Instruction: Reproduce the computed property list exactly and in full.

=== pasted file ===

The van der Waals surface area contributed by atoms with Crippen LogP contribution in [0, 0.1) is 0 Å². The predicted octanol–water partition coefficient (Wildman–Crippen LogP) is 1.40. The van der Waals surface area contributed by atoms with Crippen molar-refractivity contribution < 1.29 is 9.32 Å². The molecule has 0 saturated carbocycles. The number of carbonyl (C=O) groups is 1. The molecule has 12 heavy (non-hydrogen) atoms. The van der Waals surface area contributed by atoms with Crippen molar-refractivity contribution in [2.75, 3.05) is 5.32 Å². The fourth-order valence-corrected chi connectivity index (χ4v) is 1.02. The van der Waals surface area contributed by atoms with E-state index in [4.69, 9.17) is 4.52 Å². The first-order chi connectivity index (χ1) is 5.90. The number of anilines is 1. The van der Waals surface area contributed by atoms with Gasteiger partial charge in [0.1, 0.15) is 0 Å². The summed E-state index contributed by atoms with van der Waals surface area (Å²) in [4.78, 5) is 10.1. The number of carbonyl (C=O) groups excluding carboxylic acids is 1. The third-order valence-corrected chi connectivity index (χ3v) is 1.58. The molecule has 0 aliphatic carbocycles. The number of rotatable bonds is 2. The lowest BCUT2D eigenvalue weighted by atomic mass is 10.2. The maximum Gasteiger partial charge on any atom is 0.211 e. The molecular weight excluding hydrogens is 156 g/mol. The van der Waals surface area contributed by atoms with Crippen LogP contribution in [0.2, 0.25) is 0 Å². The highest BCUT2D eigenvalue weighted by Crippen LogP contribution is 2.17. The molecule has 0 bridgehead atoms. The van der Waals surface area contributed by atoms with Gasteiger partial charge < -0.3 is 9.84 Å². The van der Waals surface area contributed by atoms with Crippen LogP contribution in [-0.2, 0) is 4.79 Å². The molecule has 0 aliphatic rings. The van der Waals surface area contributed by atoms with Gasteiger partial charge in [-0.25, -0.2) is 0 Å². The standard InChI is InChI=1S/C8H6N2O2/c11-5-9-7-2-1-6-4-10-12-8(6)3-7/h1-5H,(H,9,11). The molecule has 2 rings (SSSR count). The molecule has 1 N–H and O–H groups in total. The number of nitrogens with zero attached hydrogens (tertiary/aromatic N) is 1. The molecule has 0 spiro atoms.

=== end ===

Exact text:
The van der Waals surface area contributed by atoms with Crippen LogP contribution in [0, 0.1) is 0 Å². The predicted octanol–water partition coefficient (Wildman–Crippen LogP) is 1.40. The van der Waals surface area contributed by atoms with Crippen molar-refractivity contribution < 1.29 is 9.32 Å². The molecule has 0 saturated carbocycles. The number of carbonyl (C=O) groups is 1. The molecule has 12 heavy (non-hydrogen) atoms. The van der Waals surface area contributed by atoms with Crippen molar-refractivity contribution in [2.75, 3.05) is 5.32 Å². The fourth-order valence-corrected chi connectivity index (χ4v) is 1.02. The van der Waals surface area contributed by atoms with E-state index in [4.69, 9.17) is 4.52 Å². The first-order chi connectivity index (χ1) is 5.90. The number of anilines is 1. The van der Waals surface area contributed by atoms with Gasteiger partial charge in [0.1, 0.15) is 0 Å². The summed E-state index contributed by atoms with van der Waals surface area (Å²) in [4.78, 5) is 10.1. The number of carbonyl (C=O) groups excluding carboxylic acids is 1. The third-order valence-corrected chi connectivity index (χ3v) is 1.58. The molecule has 0 aliphatic carbocycles. The number of rotatable bonds is 2. The lowest BCUT2D eigenvalue weighted by atomic mass is 10.2. The maximum Gasteiger partial charge on any atom is 0.211 e. The molecular weight excluding hydrogens is 156 g/mol. The van der Waals surface area contributed by atoms with Crippen LogP contribution in [0.2, 0.25) is 0 Å². The highest BCUT2D eigenvalue weighted by Crippen LogP contribution is 2.17. The molecule has 0 bridgehead atoms. The van der Waals surface area contributed by atoms with Gasteiger partial charge < -0.3 is 9.84 Å². The van der Waals surface area contributed by atoms with Crippen LogP contribution in [-0.2, 0) is 4.79 Å². The molecule has 0 aliphatic rings. The van der Waals surface area contributed by atoms with Gasteiger partial charge in [-0.25, -0.2) is 0 Å². The standard InChI is InChI=1S/C8H6N2O2/c11-5-9-7-2-1-6-4-10-12-8(6)3-7/h1-5H,(H,9,11). The molecule has 2 rings (SSSR count). The molecule has 1 N–H and O–H groups in total. The number of nitrogens with zero attached hydrogens (tertiary/aromatic N) is 1. The molecule has 0 spiro atoms.